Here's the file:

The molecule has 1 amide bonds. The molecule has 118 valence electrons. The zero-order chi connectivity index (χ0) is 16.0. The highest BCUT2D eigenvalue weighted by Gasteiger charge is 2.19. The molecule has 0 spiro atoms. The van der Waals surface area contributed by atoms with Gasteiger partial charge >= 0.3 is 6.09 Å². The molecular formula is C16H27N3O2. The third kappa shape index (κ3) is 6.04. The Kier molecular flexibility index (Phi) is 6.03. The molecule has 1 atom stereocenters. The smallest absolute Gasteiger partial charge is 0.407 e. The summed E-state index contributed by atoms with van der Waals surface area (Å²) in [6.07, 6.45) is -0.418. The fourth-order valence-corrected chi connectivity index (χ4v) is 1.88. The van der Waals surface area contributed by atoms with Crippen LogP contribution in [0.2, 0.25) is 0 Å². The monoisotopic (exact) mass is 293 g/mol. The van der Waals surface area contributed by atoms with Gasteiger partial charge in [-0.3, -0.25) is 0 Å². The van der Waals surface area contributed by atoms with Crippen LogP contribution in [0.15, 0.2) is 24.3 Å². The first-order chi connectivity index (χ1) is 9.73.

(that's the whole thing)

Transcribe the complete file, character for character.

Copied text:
The molecule has 1 amide bonds. The molecule has 118 valence electrons. The zero-order chi connectivity index (χ0) is 16.0. The highest BCUT2D eigenvalue weighted by Gasteiger charge is 2.19. The molecule has 0 spiro atoms. The van der Waals surface area contributed by atoms with Gasteiger partial charge >= 0.3 is 6.09 Å². The molecular formula is C16H27N3O2. The third kappa shape index (κ3) is 6.04. The Kier molecular flexibility index (Phi) is 6.03. The molecule has 1 atom stereocenters. The smallest absolute Gasteiger partial charge is 0.407 e. The summed E-state index contributed by atoms with van der Waals surface area (Å²) in [6.07, 6.45) is -0.418. The fourth-order valence-corrected chi connectivity index (χ4v) is 1.88. The van der Waals surface area contributed by atoms with Crippen LogP contribution in [0.2, 0.25) is 0 Å². The monoisotopic (exact) mass is 293 g/mol. The van der Waals surface area contributed by atoms with Gasteiger partial charge in [-0.3, -0.25) is 0 Å². The van der Waals surface area contributed by atoms with Crippen LogP contribution in [0.15, 0.2) is 24.3 Å². The first-order chi connectivity index (χ1) is 9.73.